gms | German Medical Science

15. Deutscher Kongress für Versorgungsforschung

Deutsches Netzwerk Versorgungsforschung e. V.

5. - 7. Oktober 2016, Berlin

Performance Management Systeme: Einfluss externer und organisationaler Faktoren auf die Implementierung in Arztpraxen

Meeting Abstract

  • Alexander Pimperl - University of California, Berkeley, School of Public Health -­ Health Policy and Management, Berkeley, USA
  • Hector Rodriguez - University of California, Berkeley, School of Public Health -­ Health Policy and Management, Berkeley, USA
  • Julie Schmittdiel - Kaiser Permanente Northern California, Division of Research, Oakland, USA
  • Stephen Shortell - University of California, Berkeley, School of Public Health -­ Health Policy and Management, Berkeley, USA

15. Deutscher Kongress für Versorgungsforschung. Berlin, 05.-07.10.2016. Düsseldorf: German Medical Science GMS Publishing House; 2016. DocFV05

doi: 10.3205/16dkvf057, urn:nbn:de:0183-16dkvf0575

Veröffentlicht: 28. September 2016

© 2016 Pimperl et al.
Dieser Artikel ist ein Open-Access-Artikel und steht unter den Lizenzbedingungen der Creative Commons Attribution 4.0 License (Namensnennung). Lizenz-Angaben siehe



Background: Performance management systems (PMS) are an important tool to improve the performance (quality, efficiency, etc.) of physician organizations. But sparse information exists about the extent to which physician organizations have implemented PMS and the factors associated with the development and maintenance of PMS.

Research Objective: The aim of this study is to examine which organizational capabilities and external factors are associated with the implementation of PMS in physician organizations and to shed light on the extent to which US physician organizations have implemented PMS.

Methods: We constructed a 14-item composite PMS index from US physician organization survey data using principal factors analysis. The PMS index consists of four subcomponents: 1) performance feedback for chronic conditions, 2) and/or for preventive services, 3) PMS integration into the information technology (IT) system, 4) regular review, update and established continuous quality improvement process. Linear regression estimated the impact of organizational characteristics, internal mechanisms and contextual factors on physician organizations’ PMS index.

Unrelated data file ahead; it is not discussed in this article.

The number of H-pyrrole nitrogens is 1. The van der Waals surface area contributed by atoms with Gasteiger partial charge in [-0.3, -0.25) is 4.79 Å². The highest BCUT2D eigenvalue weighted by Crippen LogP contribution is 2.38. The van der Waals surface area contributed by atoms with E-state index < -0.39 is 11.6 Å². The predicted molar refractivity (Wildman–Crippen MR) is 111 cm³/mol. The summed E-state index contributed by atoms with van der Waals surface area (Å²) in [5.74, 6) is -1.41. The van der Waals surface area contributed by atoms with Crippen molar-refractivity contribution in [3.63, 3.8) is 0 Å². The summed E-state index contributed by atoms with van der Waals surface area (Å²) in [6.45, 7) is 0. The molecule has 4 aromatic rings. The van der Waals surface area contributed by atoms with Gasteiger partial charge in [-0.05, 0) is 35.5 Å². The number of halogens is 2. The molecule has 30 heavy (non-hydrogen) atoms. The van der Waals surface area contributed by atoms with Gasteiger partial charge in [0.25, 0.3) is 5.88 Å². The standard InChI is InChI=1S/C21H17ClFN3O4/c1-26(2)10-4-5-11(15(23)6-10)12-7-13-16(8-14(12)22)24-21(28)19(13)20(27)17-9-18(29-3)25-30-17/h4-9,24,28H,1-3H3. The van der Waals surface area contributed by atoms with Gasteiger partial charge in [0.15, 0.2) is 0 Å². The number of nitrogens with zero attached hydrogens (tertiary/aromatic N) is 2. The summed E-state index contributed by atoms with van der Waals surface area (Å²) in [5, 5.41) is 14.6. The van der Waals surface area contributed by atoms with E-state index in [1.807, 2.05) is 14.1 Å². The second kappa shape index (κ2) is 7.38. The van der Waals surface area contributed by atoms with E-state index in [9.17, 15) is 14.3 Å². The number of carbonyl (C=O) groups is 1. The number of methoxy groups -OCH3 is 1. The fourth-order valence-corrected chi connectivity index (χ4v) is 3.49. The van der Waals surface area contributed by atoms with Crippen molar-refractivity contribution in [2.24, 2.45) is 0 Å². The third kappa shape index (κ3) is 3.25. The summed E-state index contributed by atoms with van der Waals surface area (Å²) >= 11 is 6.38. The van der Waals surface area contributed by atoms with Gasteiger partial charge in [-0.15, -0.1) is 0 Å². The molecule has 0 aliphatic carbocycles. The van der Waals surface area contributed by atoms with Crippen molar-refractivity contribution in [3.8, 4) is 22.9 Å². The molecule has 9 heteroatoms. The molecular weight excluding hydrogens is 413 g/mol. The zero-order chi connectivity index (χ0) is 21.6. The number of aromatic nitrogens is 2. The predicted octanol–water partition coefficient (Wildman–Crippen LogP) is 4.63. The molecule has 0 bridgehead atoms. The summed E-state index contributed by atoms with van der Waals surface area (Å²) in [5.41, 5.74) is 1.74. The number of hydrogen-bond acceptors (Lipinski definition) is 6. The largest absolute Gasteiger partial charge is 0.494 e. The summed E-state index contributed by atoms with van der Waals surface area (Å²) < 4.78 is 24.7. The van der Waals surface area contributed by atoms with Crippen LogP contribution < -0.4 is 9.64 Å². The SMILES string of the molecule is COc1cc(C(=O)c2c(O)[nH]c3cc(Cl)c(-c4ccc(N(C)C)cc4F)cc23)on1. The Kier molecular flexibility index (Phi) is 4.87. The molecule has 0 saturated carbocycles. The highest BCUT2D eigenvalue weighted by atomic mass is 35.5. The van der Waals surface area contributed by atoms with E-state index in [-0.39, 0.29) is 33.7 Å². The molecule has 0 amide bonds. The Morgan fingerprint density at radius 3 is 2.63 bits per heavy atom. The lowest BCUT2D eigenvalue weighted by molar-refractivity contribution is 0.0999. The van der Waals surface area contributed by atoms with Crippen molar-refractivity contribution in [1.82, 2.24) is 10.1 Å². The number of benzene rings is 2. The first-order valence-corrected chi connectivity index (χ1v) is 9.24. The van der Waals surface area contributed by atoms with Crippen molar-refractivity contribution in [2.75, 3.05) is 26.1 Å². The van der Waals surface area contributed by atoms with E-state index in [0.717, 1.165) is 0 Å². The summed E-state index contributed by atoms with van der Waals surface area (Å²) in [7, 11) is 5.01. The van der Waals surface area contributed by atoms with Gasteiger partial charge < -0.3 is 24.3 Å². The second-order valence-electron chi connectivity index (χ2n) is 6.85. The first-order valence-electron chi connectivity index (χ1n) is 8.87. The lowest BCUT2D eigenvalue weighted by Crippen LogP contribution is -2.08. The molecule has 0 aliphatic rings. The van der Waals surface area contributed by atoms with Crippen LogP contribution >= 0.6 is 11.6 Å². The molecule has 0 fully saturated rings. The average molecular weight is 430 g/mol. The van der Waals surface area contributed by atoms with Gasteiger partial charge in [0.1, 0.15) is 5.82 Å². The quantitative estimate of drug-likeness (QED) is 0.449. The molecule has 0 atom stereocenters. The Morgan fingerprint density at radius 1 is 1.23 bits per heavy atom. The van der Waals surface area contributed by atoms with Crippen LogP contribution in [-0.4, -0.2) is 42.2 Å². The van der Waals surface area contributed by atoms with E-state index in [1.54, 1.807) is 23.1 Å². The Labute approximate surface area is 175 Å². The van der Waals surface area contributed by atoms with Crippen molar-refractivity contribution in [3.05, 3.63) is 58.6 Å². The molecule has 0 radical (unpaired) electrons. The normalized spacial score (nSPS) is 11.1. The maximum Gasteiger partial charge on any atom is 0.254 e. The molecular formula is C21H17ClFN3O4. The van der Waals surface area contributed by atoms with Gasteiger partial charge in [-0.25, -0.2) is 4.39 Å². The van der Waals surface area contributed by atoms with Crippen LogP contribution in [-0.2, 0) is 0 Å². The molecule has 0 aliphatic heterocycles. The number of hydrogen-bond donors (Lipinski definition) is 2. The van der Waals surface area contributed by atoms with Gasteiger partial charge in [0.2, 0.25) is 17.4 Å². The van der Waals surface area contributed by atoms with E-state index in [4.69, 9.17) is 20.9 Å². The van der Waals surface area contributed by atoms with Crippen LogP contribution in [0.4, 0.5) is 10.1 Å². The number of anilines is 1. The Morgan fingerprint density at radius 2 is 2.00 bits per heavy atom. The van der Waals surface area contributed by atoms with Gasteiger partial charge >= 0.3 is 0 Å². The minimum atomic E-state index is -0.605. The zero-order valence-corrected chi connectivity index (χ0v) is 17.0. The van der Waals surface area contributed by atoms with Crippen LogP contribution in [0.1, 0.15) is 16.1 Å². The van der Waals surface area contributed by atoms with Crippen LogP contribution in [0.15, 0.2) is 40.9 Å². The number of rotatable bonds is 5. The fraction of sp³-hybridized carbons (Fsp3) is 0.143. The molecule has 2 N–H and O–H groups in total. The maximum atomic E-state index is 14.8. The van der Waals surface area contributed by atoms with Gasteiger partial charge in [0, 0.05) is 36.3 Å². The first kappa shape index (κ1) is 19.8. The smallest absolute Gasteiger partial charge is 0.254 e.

The third National Survey of Physician Organizations (NSPO3), a nationally representative sample of physician practices (n=1,398, response rate = 49.7%), were analyzed. Data on physician organization characteristics, chronic care management processes, ACO participation, and other variables were collected via a 40-minute phone survey from January 2012–Nov 2013. We excluded organizations with missing values, resulting in an analytic sample of 1,328 practices. All analyses were weighted.

Results: On average, US practices used only 26.3% (interquartile range= 43.8% - 0%) of the PMS processes measured in the PMS index. In adjusted analyses, practices participating in an Accountable Care Organization (ACO), larger and multispecialty practices, those with greater health information technology (HIT) functionality and electronic chronic disease registries, those that receive data on the quality of care from health plans or are evaluated by external entities had significantly higher PMS index scores. Practices receiving a significant proportion of patients from an independent practice association IPA and/or physician-hospital organization (PHO) had less developed PMS, compared to practices that do not get patients from these sources and instead solely get patients from their medical group or stand-alone practice. After considering practice use of performance feedback provided to the practice by an IPA and/or IPO as an extension of the PMS index, practices receiving patients from an IPA and/or PHO had more developed PMS than unaffiliated practices, highlighting potential roles of IPA and PHOs in facilitating PMS development. External pay-for-performance (P4P) incentives were unrelated to PMS.

Discussion: US physician organizations with more developed PMS tend to be larger or part of a network, be subject to external reporting requirements, and have greater HIT capabilities to facilitate the development of performance management structures and processes. Although these findings are based in the U.S., the findings may generalize to physician practices and networks in other countries. Further in-depth analysis of specific PMS best-practices provides a natural opportunity for researchers to explain variation in PMS development and use.

Implications for Policy or Practice: ACOs, IPAs/PHOs and other organizational networks may enable practices to implement and use PMS to improve performance. Incentives promoted by ACOs or other networks, as well as being subject to external reporting requirements may have a bigger impact on the development and use of internal PMS than direct external financial incentives (i.e. pay-for-performance). Policies to improve performance management in health care should consider these associations.